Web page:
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Birds Harness the Deadly Power of Nicotine to Kill Parasites

And city birds are stuffing their nests with cigarette butts to poison potential parasites

smithsonian.com

Smoking kills. But if you’re a bird and if you want to kill parasites, that can be a good thing. City birds have taken to stuffing their nests with cigarette butts to poison potential parasites. Nature reports:

In a study published today in Biology Letters, the researchers examined the nests of two bird species common on the North American continent. They measured the amount of cellulose acetate (a component of cigarette butts) in the nests, and found that the more there was, the fewer parasitic mites the nest contained.

But what if parasites just don’t like the little tube structure of cigarettes or the paper? How do we know it was the nicotine? The researchers thought of that as well. They used traps to lure parasites to nests they had built. Half of those traps had filters from smoked cigarettes and half had filters from unsmoked cigarettes. Here’s Nature again on what they found:

After 20 minutes, the team found that devices with unsmoked butts had many more parasites attached to them than devices with smoked butts — which contain more nicotine as the cigarette smoke has passed through them. Indeed, in nests that contained bird eggs, traps with unsmoked butts caught on average more than twice as many parasites.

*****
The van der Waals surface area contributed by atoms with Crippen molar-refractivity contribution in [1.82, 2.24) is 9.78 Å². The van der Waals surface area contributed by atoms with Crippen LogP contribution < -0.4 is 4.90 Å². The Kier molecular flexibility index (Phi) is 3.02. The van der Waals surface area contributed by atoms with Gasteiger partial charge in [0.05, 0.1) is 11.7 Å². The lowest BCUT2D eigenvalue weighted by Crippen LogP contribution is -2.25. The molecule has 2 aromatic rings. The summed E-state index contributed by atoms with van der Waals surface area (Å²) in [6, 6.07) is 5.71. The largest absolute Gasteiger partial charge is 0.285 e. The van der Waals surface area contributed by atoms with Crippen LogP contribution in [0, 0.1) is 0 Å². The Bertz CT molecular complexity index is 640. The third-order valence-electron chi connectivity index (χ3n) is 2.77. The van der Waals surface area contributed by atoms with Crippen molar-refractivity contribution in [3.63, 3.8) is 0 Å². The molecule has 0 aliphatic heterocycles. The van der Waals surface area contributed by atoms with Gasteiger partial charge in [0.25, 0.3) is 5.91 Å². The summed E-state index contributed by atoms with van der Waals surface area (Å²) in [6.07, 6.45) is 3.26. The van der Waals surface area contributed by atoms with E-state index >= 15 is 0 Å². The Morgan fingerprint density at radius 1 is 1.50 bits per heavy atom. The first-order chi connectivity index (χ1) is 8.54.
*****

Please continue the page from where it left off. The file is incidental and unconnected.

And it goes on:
Which left researchers wondering whether birds would learn to prefer cigarettes with more nicotine in them than others. They also wonder whether this nicotine could have ill effects on the birds or their chicks. As yet, no one knows.

More from Smithsonian.com:

Mining the Folkways Archives: How to Kick That Smoking Habit
Birmingham’s Smoking Dinosaurs

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About Rose Eveleth
Rose Eveleth

Rose Eveleth is a writer for Smart News and a producer/designer/ science writer/ animator based in Brooklyn. Her work has appeared in the New York Times, Scientific American, Story Collider, TED-Ed and OnEarth.

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